Provence is one of the most famous French regions. It is located in the south of France, a few hours by road from Italy, and this is very popular with Italians. But in addition to Italian, meet tourists from a bit 'all over the world. What draws all these people? Of course, lavender. Endless fields of this colorful flower alternating with fields of sunflowers and wheat and make it look like the provence a beautiful painting whose colors seem oversaturated even when the sun sets behind the hills. Provence is truly a paradise for those who love photography but also for those who just want to spend a few days in the countryside, away from city life. The colors and scents of Provence you will remain etched for a long time.
The best time to visit Provence is obviously when the lavender is in bloom in early summer. Unfortunately it is not possible to determine precisely when flowering will take place because the climate affects blooming every year in a different way. Usually the first week of July is a good time, but to avoid disappointment, the best thing to do is write an email at the Tourist Office of Provence to the beginning of June. Responses are in English and are very helpful.
Remember to specify the area that you want to visit, because the flowering period is different depending on the place. I chose the plateau Valensole because it is a particularly rich area of fields and hills are a sight for the eyes, but there are other areas just as beautiful.
For accommodation, I suggest you sleep in one of Chambre d'Hotes (the equivalent of B & B) present almost everywhere, offering figures contained in the breakfast and allow you to know the locals, who will surely recommend some area less traveled by tourists. If you go in Provence in late July or early August you can attend the feast that marks the beginning of the Washing of the collection of flowers. Each county sets a different date, then I recommend you visit the tourist office to find out exactly when the harvest starts in the area where you stay.
What can you visit in Provence? About an hour and a half drive from Valensole is the Cistercian abbey of Carpentras Synagogue, founded in 1148. Since its founding until the last century has had a long troubled history. You can find more details here . The abbey is famous for its lavender field circorstante. Some areas are open to visitors for a fee.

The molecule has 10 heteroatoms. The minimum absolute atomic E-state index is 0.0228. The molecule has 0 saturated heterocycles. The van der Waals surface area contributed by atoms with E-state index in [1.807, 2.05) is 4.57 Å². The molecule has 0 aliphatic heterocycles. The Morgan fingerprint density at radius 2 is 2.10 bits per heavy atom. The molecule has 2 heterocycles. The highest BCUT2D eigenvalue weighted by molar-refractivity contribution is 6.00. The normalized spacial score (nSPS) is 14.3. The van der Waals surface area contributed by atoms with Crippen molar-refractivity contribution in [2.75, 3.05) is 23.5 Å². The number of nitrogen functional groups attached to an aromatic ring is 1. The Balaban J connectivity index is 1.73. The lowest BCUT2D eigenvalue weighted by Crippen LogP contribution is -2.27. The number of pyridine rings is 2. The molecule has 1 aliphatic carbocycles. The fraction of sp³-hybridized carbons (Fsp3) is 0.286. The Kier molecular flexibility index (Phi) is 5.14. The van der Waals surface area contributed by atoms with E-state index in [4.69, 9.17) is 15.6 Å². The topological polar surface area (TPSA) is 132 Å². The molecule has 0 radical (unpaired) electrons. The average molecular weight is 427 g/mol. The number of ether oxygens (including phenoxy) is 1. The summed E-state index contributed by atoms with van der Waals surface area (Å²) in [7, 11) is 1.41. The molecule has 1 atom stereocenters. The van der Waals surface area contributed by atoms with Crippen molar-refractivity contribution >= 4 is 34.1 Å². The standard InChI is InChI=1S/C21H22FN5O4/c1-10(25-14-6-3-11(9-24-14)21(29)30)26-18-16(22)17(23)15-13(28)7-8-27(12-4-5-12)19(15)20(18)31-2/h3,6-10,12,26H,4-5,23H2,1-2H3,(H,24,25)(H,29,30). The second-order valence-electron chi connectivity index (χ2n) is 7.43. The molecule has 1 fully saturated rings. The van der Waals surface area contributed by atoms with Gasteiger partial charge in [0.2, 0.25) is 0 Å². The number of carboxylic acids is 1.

Going back do not forget to make a stop in Gordes, a charming village perched on inaccessible cliffs.
Another place worth visiting is the Verdon.It is just 45 minutes by car from Valensole and is truly spectacular. This canyon is often considered one of the most beautiful in Europe.
From Valensole take the road that leads to Puimoisson and go to La-Palud-sur-Verdon, you will not regret. It 'a scenic road with many places that allow you to stop and take some photos of the Verdon river flowing downstream, unless you suffer from vertigo. And 'interesting to note that this area has remained virtually unknown to the outside world until the beginning of , 1900.
Once in La-Palud-sur-Verdon, after a stop in the village, continue for a few kilometers until you find a big enough parking near Point Sublime. As the name implies, the view that you will be presented in front is simply sublime. If you are lucky you will find just a few meters away from one of the griffins reintroduced in the area, taking advantage of the updrafts of the valley below, it will fly a few meters away from you.
Shooting tips and conclusion
The ideas to make beautiful pictures in Provence abound. A wide-angle lens will let you photograph the endless fields of lavender and wheat in all their beauty, but also do not forget about the 100 mm telephoto to photograph the details of the landscape. One goal longer, maybe around 300 or 400 mm will be useful for photographing the griffins of the Verdon. Obviously donot forget to bring a good tripod, and if you have them, of graduated filters to use when the sun is low on the horizon. The best time of day to photograph the sunrise is when there will be practically no one around and the only noise you'll hear is the hum of bees and your reflex is triggered. The only downside is that waking up at dawn in the summer means getting up early enough, about five o'clock in the morning, but I assure you it's worth it.
No one will tell you anything if you delve deeper in the lavender fields, but you have to have common sense and remember that we are guests. And do not forget to take some pictures to the Chinese and Japanese who flock to the lavender fields during the day. See how they pose alone is worth the price of the trip ...
The blog was originally published on fabionodariphoto.com